his bed. He had been tolerably schooled by this time to the “foreign

ways” of his hosts. Mrs. Moreen was ardent, and when she was ardent she

didn’t care what she did; so she now sat down on his bed, his clothes

being on the chairs, and, in her preoccupation, forgot, as she glanced

round, to be ashamed of giving him such a horrid room. What Mrs.

Moreen’s ardour now bore upon was the design of persuading him that in

the first place she was very good-natured to bring him fifty francs, and

that in the second, if he would only see it, he was really too absurd to

expect to be paid. Wasn’t he paid enough without perpetual money—wasn’t

he paid by the comfortable luxurious home he enjoyed with them all,

without a care, an anxiety, a solitary want? Wasn’t he sure of his

position, and wasn’t that everything to a young man like him, quite

unknown, with singularly little to show, the ground of whose exorbitant

pretensions it had never been easy to discover? Wasn’t he paid above all

by the sweet relation he had established with Morgan—quite ideal as from

master to pupil—and by the simple privilege of knowing and living with so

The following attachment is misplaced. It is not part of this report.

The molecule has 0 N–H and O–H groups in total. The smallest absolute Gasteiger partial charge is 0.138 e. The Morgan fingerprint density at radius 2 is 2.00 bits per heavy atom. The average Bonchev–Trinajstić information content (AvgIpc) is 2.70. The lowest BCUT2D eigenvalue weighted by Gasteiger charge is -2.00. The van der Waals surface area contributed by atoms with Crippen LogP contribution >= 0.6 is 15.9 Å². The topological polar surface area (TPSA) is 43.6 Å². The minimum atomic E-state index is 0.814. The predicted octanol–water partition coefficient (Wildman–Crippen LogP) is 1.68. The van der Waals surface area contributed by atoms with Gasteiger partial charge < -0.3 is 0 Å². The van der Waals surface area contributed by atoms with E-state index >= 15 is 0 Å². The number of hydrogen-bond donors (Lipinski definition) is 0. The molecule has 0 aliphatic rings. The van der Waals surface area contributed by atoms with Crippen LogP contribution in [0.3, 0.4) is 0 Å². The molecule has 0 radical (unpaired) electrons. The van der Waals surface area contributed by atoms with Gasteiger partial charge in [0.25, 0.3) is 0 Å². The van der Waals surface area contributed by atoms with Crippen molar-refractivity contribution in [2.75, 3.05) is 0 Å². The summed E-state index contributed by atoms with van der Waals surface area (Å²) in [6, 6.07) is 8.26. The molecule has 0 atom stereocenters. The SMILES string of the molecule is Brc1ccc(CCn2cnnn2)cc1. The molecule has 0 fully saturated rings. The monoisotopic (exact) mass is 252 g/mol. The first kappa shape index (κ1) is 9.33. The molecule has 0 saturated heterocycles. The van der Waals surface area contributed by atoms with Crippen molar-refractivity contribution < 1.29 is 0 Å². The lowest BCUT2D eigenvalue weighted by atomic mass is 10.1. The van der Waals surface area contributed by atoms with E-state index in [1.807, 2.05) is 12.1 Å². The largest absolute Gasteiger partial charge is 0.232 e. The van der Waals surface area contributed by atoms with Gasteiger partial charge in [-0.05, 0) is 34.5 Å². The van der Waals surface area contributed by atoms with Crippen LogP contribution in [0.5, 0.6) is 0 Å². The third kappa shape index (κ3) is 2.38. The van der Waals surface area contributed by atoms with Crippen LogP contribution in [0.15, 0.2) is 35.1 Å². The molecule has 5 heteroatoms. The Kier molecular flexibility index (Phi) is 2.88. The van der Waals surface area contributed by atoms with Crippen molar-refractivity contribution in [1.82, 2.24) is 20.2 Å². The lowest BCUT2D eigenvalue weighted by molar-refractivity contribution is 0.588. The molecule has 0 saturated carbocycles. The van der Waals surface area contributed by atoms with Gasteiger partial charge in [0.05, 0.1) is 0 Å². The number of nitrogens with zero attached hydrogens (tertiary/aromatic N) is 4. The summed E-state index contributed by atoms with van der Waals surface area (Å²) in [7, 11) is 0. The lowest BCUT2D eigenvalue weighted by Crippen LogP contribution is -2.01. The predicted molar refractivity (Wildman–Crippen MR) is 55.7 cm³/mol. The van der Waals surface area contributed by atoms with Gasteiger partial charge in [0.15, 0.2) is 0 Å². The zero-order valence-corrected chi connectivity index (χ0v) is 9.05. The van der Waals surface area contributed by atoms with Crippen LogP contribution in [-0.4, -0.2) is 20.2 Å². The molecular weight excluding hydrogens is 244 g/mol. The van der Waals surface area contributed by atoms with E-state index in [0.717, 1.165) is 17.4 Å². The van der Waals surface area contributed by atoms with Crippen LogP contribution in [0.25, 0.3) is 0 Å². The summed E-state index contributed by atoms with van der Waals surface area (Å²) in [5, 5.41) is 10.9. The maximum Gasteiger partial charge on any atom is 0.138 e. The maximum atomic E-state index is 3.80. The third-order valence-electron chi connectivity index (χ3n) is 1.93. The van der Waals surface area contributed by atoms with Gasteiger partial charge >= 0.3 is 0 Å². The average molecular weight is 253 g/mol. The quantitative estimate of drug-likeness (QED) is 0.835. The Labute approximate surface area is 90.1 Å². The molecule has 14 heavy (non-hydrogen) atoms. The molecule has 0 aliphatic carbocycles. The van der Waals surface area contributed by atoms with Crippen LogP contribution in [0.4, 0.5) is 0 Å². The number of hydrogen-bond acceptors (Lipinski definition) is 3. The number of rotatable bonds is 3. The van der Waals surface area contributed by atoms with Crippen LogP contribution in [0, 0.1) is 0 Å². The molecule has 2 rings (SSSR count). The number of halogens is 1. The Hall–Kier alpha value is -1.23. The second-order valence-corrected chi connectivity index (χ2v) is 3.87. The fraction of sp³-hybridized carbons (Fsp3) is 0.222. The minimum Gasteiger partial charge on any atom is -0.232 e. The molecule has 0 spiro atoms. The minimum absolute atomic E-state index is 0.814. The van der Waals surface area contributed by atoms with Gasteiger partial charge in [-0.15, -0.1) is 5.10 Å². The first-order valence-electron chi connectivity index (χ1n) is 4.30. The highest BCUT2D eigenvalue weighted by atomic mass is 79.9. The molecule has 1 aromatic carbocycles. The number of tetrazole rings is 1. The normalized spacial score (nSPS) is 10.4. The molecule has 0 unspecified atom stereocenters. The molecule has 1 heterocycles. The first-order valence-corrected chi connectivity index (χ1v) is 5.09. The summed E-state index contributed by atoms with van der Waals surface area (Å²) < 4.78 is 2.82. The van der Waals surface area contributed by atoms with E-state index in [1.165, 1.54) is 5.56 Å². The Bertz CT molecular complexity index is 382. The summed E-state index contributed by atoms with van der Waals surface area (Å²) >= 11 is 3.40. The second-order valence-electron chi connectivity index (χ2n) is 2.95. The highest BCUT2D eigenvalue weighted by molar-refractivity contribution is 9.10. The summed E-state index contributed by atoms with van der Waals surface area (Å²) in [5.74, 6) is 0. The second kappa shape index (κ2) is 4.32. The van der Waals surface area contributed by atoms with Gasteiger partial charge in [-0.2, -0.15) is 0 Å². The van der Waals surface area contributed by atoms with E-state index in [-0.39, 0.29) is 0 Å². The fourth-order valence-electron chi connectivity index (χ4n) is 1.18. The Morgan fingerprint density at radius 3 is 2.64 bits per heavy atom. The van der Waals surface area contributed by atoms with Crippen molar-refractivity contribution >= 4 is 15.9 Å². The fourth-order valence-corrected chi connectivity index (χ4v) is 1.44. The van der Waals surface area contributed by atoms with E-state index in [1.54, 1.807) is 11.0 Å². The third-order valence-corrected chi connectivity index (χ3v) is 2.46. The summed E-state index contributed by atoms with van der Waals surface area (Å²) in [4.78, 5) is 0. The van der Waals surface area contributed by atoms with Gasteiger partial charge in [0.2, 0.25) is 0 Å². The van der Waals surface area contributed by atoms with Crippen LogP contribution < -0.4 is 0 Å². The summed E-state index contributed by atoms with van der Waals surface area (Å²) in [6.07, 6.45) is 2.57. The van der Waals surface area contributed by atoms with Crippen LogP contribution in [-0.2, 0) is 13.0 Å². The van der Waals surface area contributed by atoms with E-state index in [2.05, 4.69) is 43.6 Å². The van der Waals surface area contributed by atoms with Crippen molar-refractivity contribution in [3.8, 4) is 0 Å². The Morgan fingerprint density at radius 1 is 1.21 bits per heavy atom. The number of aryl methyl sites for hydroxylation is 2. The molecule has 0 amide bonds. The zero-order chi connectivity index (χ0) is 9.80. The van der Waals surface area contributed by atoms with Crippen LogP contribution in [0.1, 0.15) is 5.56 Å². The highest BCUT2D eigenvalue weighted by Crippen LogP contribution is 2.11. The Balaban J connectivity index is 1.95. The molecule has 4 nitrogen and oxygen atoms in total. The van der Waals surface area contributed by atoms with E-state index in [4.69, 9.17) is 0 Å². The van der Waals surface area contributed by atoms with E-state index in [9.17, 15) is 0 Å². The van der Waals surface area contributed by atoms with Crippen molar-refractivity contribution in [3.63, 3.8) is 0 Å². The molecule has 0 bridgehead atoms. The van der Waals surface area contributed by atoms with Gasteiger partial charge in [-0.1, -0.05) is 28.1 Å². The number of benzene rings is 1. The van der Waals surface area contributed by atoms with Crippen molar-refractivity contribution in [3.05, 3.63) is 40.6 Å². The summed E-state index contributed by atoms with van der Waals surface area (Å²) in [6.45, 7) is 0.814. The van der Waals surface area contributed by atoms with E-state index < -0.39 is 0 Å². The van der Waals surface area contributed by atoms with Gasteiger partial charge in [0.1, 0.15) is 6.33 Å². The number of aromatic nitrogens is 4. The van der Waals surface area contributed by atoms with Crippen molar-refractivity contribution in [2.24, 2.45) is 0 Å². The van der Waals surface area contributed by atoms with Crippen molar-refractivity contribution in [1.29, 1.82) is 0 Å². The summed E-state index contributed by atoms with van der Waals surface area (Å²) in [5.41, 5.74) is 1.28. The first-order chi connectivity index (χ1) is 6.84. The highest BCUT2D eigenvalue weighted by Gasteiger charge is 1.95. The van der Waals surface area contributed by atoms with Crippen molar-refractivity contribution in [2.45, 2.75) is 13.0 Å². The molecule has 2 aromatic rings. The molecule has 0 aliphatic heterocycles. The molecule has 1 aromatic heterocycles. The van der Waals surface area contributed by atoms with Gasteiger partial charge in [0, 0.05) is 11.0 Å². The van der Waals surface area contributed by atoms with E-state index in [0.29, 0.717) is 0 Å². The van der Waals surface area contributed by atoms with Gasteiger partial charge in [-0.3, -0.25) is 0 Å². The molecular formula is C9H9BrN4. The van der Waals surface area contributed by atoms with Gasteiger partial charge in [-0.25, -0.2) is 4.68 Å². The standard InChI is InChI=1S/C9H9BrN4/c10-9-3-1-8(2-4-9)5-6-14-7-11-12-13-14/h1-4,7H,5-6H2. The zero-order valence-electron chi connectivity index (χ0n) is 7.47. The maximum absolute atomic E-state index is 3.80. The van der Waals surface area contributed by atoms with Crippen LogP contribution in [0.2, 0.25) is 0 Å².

amazingly gifted a child; than whom really (and she meant literally what

she said) there was no better company in Europe? Mrs. Moreen herself

took to appealing to him as a man of the world; she said “Voyons, mon

cher,” and “My dear man, look here now”; and urged him to be reasonable,

putting it before him that it was truly a chance for him. She spoke as

if, according as he _should_ be reasonable, he would prove himself worthy

to be her son’s tutor and of the extraordinary confidence they had placed

in him.

After all, Pemberton reflected, it was only a difference of theory and

the theory didn’t matter much. They had hitherto gone on that of

remunerated, as now they would go on that of gratuitous, service; but why

should they have so many words about it? Mrs. Moreen at all events

continued to be convincing; sitting there with her fifty francs she

talked and reiterated, as women reiterate, and bored and irritated him,

while he leaned against the wall with his hands in the pockets of his

wrapper, drawing it together round his legs and looking over the head of

his visitor at the grey negations of his window. She wound up with

saying: “You see I bring you a definite proposal.”

“A definite proposal?”

“To make our relations regular, as it were—to put them on a comfortable

footing.”

“I see—it’s a system,” said Pemberton. “A kind of organised blackmail.”

Mrs. Moreen bounded up, which was exactly what he wanted. “What do you

mean by that?”

“You practise on one’s fears—one’s fears about the child if one should go

away.”

“And pray what would happen to him in that event?” she demanded, with

majesty.

“Why he’d be alone with _you_.”

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